The Shortest Day of the Year and the Longest Night. In the Northern Hemisphere, the winter solstice will occur on December 21, 2015 at 8:49pm PST, when the sun shines directly over the tropic of Capricorn. The sun appears at its lowest point in the sky, and its noontime elevation appears to be the same for several days before and after the solstice. Hence the origin of the word solstice, which comes from Latin solstitium, from sol, “sun” and -stitium, “a stoppage.” Following the winter solstice, the days begin to grow longer and the nights shorter. Its also the beginning of winter.
Many holiday celebrations and traditions abound this time of year. The Staff at The Cove Palisades State Park wish you and yours Happy Holidays!
This year Culver Middle School has adopted The Cove Palisades State Park as part of their STEM (science, technology, engineering and mathematics) program for the 2015/2016 school year. “Culver Middle School is so fortunate to have the opportunity to work with Cove Palisades State Park, creating real world life experiences that foster 21st century skills to be successful in the future while also arranging a solution to a problem right in our backyard,” says Mr. Brad Kudlac, Principal.
This year natural resource management is really the key focus. Students are challenged to find solutions to real world problems in their community. In this case they will be tackling threatened wildlife species, habitat loss from wildfire; as well as sharing local oral history. Culver Middle School teachers Mrs. Naomi Little, Mr. Mark Habliston and Mr. Jake Shinkle will bring several classes to the park throughout the year. Students will make significant differences in their community at The Cove by creating a certified monarch butterfly way station to aid in the butterflies successful annual migration, riparian restoration in a burned out area of the Crooked River Wetlands area and encouraging other children to learn about The Cove’s history.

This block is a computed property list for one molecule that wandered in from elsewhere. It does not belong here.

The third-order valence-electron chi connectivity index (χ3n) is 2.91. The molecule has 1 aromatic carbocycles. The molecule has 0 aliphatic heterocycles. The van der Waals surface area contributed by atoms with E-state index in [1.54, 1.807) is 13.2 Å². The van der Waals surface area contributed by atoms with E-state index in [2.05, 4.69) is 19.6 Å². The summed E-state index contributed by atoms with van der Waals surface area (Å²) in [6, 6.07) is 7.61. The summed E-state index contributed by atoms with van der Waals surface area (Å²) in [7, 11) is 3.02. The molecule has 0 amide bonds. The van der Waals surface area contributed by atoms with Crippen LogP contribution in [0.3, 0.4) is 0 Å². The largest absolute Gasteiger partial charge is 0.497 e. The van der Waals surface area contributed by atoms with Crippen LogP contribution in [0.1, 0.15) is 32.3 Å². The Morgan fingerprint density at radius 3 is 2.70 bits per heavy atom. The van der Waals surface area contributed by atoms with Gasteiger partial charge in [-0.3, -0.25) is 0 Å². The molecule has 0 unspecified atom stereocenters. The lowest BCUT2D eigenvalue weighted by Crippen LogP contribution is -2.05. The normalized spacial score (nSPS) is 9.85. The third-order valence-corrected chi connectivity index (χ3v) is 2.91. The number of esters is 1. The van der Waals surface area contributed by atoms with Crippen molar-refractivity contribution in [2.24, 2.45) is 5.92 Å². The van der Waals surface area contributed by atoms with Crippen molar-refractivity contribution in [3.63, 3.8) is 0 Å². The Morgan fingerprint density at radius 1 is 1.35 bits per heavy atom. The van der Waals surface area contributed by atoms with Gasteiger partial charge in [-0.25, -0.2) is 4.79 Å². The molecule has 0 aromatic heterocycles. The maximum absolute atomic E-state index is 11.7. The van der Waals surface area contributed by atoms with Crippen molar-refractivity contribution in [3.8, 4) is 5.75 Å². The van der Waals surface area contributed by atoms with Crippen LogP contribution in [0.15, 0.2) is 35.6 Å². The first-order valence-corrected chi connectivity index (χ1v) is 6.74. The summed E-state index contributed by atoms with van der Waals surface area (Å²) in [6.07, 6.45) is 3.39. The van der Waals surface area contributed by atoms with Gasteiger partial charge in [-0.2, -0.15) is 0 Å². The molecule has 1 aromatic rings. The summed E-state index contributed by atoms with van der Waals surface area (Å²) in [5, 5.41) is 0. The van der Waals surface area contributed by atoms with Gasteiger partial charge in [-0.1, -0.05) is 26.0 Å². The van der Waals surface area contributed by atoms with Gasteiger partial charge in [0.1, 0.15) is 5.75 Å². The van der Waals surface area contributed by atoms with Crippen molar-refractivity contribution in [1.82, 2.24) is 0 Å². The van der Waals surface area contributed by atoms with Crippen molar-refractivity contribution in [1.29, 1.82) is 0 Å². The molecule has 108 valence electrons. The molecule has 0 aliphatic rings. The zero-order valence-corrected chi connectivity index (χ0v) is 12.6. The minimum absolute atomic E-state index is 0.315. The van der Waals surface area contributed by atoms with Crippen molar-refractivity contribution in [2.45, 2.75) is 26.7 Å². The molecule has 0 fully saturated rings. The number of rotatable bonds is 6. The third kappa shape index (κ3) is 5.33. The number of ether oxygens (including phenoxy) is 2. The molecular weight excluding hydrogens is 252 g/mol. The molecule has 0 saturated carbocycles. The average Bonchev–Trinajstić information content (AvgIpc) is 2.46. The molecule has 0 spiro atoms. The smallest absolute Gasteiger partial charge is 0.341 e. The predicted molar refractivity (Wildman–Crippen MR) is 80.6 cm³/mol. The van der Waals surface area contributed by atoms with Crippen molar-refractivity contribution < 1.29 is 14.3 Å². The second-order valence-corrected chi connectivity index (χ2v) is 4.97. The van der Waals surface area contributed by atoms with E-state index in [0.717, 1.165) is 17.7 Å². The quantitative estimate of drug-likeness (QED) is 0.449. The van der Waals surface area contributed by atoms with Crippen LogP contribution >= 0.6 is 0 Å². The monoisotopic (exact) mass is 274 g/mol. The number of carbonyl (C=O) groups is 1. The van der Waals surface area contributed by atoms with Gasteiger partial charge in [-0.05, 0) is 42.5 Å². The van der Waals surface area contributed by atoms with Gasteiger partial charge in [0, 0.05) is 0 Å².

One of the first projects undertaken is willow propagation to help restore sections of the Crooked River Wetlands that were burned in a wildfire over the summer. This project has already piqued the attention of the Governor’s Office. Everyone involved is really excited to make a difference that visitors and wildlife will notice and appreciate.
Coyote Willow with it’s long, narrow leaves is the most distinctive of the willow species, is a perennial shrub, native to Central Oregon and much of the west. This culturally important plant was collected by Native American’s for a variety of uses including food, medicine, building material and basketry material. It is currently found in the wetlands and is important to birds and wildlife for cover and food. Willow is also used as stream bank erosion control.
Twenty-four students from Culver Middle School, accompanied by their teacher Mr. Jake Shinkle, came out to the park and collected more than 200 willow cuttings from existing plants that did not burn in the fire.
Ms. Maggie Prevenas, OSU STEM Outreach Coordinator, taught students that plant communities are constantly changing. These changes can be very subtle and can be undetected by the casual observer; however from a management perspective detecting change is essential. Maggie showed six students how to take photo points.